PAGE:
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AOL Real Estate - Blog

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    Nothing beats a great view. To be more specific, nothing beats that great view above. It's what drove voters in this week's #housepornthurs contest crazy, sending this North Carolina abode with breathtaking mountain views to the top. It trumped a sprawling estate in
    Santa Monica, Calif., even with it's large, resort-style pool.

    Here's what's so great about the home in the western part of the state, near Asheville (aside from the view, of course): It's a stately home in one of the most popular enclaves in Arden. Sweeping, open rooms fill the home, and as a bonus, the second bedroom doubles as an office. "Attention to detail abounds. Casual elegance at its best," the listing says.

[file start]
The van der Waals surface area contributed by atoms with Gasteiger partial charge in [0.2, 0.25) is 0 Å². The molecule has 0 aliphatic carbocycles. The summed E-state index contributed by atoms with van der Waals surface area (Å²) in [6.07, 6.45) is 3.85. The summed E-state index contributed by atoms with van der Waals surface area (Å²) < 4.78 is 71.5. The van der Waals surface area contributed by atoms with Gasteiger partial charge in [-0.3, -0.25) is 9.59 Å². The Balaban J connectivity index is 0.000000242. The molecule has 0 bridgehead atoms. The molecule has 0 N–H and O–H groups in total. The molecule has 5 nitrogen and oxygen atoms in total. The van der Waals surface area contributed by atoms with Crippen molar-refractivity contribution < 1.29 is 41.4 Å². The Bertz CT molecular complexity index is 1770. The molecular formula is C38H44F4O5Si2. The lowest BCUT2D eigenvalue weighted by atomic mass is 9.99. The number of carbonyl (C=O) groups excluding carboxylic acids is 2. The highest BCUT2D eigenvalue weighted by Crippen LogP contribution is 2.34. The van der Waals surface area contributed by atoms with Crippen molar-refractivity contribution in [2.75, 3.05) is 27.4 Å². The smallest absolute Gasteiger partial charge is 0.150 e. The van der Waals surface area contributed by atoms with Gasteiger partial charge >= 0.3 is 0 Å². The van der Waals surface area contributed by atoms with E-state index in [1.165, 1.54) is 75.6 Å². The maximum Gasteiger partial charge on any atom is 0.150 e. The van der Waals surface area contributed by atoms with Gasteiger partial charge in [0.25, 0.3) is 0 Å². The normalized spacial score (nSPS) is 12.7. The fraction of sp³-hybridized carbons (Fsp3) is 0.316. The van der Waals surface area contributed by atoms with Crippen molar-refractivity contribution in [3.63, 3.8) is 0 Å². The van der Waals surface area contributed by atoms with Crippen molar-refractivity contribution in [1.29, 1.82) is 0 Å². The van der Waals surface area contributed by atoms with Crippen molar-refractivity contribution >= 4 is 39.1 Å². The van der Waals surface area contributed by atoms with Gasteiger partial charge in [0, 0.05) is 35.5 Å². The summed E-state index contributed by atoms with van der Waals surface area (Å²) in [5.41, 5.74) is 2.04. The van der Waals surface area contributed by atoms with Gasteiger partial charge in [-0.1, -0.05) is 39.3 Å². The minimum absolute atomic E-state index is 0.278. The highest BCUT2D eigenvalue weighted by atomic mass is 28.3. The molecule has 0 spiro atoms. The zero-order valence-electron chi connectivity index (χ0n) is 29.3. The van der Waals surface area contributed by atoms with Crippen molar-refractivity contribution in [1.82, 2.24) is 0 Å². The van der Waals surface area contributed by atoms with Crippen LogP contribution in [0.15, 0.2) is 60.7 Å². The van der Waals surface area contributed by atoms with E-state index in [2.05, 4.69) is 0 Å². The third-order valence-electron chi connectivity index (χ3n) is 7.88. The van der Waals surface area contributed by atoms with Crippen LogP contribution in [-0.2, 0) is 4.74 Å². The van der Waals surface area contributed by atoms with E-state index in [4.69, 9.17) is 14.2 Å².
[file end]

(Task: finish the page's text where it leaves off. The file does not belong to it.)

See the listing for more details.

    Find more homes for sale in Arden, N.C., or search listings in your area.

    The #housepornthurs contest is a weekly Twitter conversation hosted by @aolrealestate. Tweet listings every Thursday to AOL Real Estate with the hashtag #housepornthurs for a chance to have one of your submissions featured as a House of the Day the following week.

    %Gallery-186767%
    See more Houses of the Day on AOL Real Estate.

    Got a tip for House of the Day? Know of an exceptional or unusual property currently listed for sale? Please email colin.croughan@teamaol.com with your suggestions and be sure to include links to listing details and photos. (Due to the volume of response, we unfortunately are unable to reply to each submission.)

    More on AOL Real Estate:
    Find out how to
    calculate mortgage payments.
    Find
    homes for sale in your area.
    Find
    foreclosures in your area.